The Zulu settlement was called kraal. A kraal joined various related families. Each family was made by a man and his wives (the men could have as many wives as they could take care of) and the sons of each one. All the members of the ample family lived together in a large cupola-shaped house, made of branches and large grasses. Its interior was divided in compartments, each one for a wife and her sons. The house used to have one to several courtyards with fences made of pressed clay.
In the middle of the settlement, there was a large enclosure, surrounded by a palisade, guarding all the herds of the village. The palisade was reinforced with walls of pressed clay and covered by lime, painted with adornment motifs, in vivid colors and geometrical lines.
Magic and religion were interconnected in Zulus’ life. The Zulus adored a supreme god, creator of the Universe, some minor divinities and the spirits of the ancestors. At the death of a person, its soul turns into a spirit with supernatural powers; this belief is stronger in connection to the deceased chiefs, who are, allegedly, able to help their subjects, if their favors are attracted through magic.
The most important property of the spirits is to attract the rain. One magic rite for rain attraction is to spill a magic liquid (achieved after boiling a piece from the body of a dead chief) over the field, while reciting magic formulas and spills.
The Zulus are relatively tall (the average height is over 1.7 m or 5.6 ft), with relatively light skin and wide nose. The body is robust and strong. From the age of 7, Zulu boys separated from their mothers, living in the Common House. At the age of 8, they formed the first class of warriors, receiving military instruction and helping the warriors in small tasks, carrying their weapons and so on. Until the age of 18, they learn the handling of the weapons, fight at close range and attack methods. From 20 to 40, the Zulu man dedicated their lives mainly to war, cattle husbandry being abandoned, and the men incorporated when required. Even in peace time, each army body had its own objectives: animal husbandry, hut building, child teaching, messenger services, administration, and so on.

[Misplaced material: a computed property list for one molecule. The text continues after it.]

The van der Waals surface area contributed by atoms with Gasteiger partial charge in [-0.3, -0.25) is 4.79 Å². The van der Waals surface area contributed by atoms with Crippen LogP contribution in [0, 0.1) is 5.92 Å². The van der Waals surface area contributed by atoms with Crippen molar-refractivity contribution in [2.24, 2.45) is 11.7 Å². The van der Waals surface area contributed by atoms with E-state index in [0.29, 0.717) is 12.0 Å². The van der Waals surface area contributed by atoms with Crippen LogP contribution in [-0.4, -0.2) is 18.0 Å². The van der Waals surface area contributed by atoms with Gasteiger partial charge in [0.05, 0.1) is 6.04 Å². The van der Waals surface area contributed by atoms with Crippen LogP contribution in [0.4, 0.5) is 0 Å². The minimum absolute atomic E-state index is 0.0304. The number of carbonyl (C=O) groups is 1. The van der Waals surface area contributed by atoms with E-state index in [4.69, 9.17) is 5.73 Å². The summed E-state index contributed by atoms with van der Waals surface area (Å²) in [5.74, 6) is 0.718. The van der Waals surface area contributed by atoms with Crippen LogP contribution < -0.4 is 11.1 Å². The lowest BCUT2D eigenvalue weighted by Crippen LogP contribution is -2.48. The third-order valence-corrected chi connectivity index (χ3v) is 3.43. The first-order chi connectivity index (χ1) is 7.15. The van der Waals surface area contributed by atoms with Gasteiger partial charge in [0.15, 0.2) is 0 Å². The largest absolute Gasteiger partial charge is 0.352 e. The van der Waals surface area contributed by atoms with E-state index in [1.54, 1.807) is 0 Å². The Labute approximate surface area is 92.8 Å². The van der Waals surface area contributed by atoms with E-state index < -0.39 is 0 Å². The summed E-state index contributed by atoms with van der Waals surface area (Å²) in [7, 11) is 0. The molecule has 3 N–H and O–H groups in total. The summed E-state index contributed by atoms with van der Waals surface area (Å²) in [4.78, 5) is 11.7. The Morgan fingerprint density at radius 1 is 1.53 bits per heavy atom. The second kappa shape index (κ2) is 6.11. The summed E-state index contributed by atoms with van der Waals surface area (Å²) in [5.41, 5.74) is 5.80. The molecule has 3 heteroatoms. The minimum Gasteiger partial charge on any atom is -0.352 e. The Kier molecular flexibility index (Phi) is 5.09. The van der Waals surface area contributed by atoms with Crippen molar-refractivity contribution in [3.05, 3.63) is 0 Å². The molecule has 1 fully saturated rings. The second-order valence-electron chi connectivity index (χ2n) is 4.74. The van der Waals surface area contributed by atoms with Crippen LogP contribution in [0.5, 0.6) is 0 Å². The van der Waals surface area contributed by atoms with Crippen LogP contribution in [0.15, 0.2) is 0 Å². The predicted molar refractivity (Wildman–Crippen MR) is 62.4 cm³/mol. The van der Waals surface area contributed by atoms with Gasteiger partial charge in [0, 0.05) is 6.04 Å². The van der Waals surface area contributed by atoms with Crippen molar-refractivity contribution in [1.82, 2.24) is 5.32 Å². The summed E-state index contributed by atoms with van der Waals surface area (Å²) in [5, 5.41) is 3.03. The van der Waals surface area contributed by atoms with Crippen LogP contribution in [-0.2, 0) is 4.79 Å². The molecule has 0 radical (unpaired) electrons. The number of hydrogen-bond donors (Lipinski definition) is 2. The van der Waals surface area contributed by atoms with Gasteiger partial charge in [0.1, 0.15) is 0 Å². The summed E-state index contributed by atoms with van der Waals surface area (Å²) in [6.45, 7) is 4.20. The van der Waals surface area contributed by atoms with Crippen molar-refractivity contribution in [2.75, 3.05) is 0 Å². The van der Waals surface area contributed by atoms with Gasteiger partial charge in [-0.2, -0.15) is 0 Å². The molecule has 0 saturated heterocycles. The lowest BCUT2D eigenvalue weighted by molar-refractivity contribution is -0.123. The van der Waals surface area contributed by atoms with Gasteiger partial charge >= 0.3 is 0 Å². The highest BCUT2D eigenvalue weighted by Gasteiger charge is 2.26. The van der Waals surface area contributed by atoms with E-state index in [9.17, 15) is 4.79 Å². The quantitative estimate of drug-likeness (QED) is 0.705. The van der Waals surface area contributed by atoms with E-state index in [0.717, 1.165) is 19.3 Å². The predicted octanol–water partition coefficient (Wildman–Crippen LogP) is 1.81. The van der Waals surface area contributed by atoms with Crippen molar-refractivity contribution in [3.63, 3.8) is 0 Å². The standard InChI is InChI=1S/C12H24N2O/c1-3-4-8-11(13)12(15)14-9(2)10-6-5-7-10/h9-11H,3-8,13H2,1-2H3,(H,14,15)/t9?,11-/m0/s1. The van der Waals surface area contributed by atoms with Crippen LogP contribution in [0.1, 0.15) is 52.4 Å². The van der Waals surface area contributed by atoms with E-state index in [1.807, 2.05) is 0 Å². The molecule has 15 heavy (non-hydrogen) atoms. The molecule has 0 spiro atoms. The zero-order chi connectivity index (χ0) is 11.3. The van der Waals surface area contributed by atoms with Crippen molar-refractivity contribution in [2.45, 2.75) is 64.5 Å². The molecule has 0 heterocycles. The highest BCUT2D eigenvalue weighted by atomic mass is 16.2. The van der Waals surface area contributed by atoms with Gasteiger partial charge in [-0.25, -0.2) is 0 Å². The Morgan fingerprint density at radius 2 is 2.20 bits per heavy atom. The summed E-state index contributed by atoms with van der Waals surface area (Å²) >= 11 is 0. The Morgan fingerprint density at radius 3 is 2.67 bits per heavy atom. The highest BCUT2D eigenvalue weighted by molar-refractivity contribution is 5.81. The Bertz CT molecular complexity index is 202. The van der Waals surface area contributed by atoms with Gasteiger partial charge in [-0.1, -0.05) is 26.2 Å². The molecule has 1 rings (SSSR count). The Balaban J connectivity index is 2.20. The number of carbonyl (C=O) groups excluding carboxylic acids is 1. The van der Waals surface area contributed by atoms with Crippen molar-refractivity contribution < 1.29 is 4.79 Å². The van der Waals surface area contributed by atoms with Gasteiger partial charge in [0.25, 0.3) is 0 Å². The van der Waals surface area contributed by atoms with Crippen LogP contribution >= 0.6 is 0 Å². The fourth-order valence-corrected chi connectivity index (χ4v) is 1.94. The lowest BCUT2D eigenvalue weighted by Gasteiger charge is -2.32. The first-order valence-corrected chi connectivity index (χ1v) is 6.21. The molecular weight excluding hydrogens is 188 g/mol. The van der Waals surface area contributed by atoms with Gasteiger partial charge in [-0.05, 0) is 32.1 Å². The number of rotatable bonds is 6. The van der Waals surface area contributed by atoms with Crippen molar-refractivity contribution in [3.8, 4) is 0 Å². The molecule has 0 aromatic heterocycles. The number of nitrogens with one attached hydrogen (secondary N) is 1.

With the polygamy system, chiefs had large harems. Women had to farm, take care of the house and children (at least until they are 7 years old) and later they have to provide them food and care when they live in common houses, even if without direct contact.
The mother, the first wife, and the daughters of a chief enjoyed great privileges, governing the village and having their own armies who obeyed only their orders. The daughters had the right to choose their desired husband, to whom they would be considered the first wives, even if the man was already married. Young women too made army bodies assigned to ages, fought as fiercely as the men and had their own celebrations and rites which men could not participate in. Between the various wives of a man, there was no rivalry, but they made united groups.
While man cared of the livestock (grazing, milking, butter processing, washing the recipes for milk, cattle butchering), women farmed plots cleaned by men. The property of the plots and their products belonged to the women, with the unique condition of sharing with the other wives of their husband. Women divided farming tasks between them; water transport or wood gathering was made in common; so was the harvesting of millet, corn, squash, vegetables and others.
Zulu women wore high, big conic hairdos, made by intertwining their hairs, curly and woolly, with plant fibers. On the hair, they fixed various adornments made of glass pearls of various colors. The same glass beads were used for making collars, earrings and chest bands. The bride was adorned with a wicker hat adorned with glass beads.
The marriage was not established freely between the spouses, but between their parents; usually, the first wife used to be the daughter of a brother of the mother. The bride came with a great dowry, represented by cattle and land plots, and sometimes negotiations of the dowry could last for months. Thus, having more wives was a good trade.
The Zulus hunted more for sport. Leopard skins was very appreciated by chiefs and kinglets, who used them as royal mantles; the claws and the fangs of the panther were also used for making magic amulets. The Zulus hunted using spears, maces, axes (for finishing the animal), and, as protection, unprocessed buffalo or rhinoceros skin shields. The hunt used to be made collectively, involving all the men of the village. Men and dogs surrounded a game rich area and, by tightening the circle, they shot down the animals.
1. Zulu Nation is a gang.
UZN was started in 1973 by Afrika Bambaataa who at the time was a gang leader. After realizing that it would benefit the community more if the gangs unified to better the community and to better each other, Zulu was formed. Also, Zulu started gathering information from other religions and historical sources to give the gang members a chance to better themselves so the violence would end. News spread around all of the tri-state area and eventually, the world.
2. Zulu is a religion/cult.
No. We gather positive information from all sources weather religious or historical. We deal with truth and fact. It doesn’t matter what name you choose to call The Supreme Force. A religion suggest a belief structure. We do not have a belief structure. ALL walks of life are a part of Zulu Nation. ALL religions are a part of Zulu Nation. If its true to you and its positive, no problem.
3. Zulu is only a “hip hop thing”.